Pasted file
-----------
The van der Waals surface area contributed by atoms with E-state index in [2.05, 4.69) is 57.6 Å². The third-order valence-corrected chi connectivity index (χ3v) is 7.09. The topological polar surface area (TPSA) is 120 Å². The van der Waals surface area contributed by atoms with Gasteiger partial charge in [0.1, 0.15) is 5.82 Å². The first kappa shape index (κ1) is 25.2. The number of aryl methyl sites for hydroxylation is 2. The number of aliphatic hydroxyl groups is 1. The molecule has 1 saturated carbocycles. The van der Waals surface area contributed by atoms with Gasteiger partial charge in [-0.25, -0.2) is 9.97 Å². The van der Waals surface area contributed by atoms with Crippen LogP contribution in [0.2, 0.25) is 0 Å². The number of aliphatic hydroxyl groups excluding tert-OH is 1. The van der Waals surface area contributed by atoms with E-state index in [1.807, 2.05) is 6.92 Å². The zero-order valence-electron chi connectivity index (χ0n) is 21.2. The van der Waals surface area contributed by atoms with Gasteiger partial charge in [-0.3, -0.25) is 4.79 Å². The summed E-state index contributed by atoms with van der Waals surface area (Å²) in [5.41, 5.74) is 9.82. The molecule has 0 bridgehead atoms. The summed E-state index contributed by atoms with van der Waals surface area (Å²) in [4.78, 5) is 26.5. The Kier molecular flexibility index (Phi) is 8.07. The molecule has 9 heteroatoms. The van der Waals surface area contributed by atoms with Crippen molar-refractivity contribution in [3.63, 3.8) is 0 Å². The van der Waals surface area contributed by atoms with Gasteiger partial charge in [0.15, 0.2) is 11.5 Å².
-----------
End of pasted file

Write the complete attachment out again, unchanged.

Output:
The van der Waals surface area contributed by atoms with E-state index in [2.05, 4.69) is 57.6 Å². The third-order valence-corrected chi connectivity index (χ3v) is 7.09. The topological polar surface area (TPSA) is 120 Å². The van der Waals surface area contributed by atoms with Gasteiger partial charge in [0.1, 0.15) is 5.82 Å². The first kappa shape index (κ1) is 25.2. The number of aryl methyl sites for hydroxylation is 2. The number of aliphatic hydroxyl groups is 1. The molecule has 1 saturated carbocycles. The van der Waals surface area contributed by atoms with Gasteiger partial charge in [-0.25, -0.2) is 9.97 Å². The van der Waals surface area contributed by atoms with Crippen LogP contribution in [0.2, 0.25) is 0 Å². The number of aliphatic hydroxyl groups excluding tert-OH is 1. The van der Waals surface area contributed by atoms with E-state index in [1.807, 2.05) is 6.92 Å². The zero-order valence-electron chi connectivity index (χ0n) is 21.2. The van der Waals surface area contributed by atoms with Gasteiger partial charge in [-0.3, -0.25) is 4.79 Å². The summed E-state index contributed by atoms with van der Waals surface area (Å²) in [5.41, 5.74) is 9.82. The molecule has 0 bridgehead atoms. The summed E-state index contributed by atoms with van der Waals surface area (Å²) in [4.78, 5) is 26.5. The Kier molecular flexibility index (Phi) is 8.07. The molecule has 9 heteroatoms. The van der Waals surface area contributed by atoms with Crippen molar-refractivity contribution in [3.63, 3.8) is 0 Å². The van der Waals surface area contributed by atoms with Gasteiger partial charge in [0.15, 0.2) is 11.5 Å².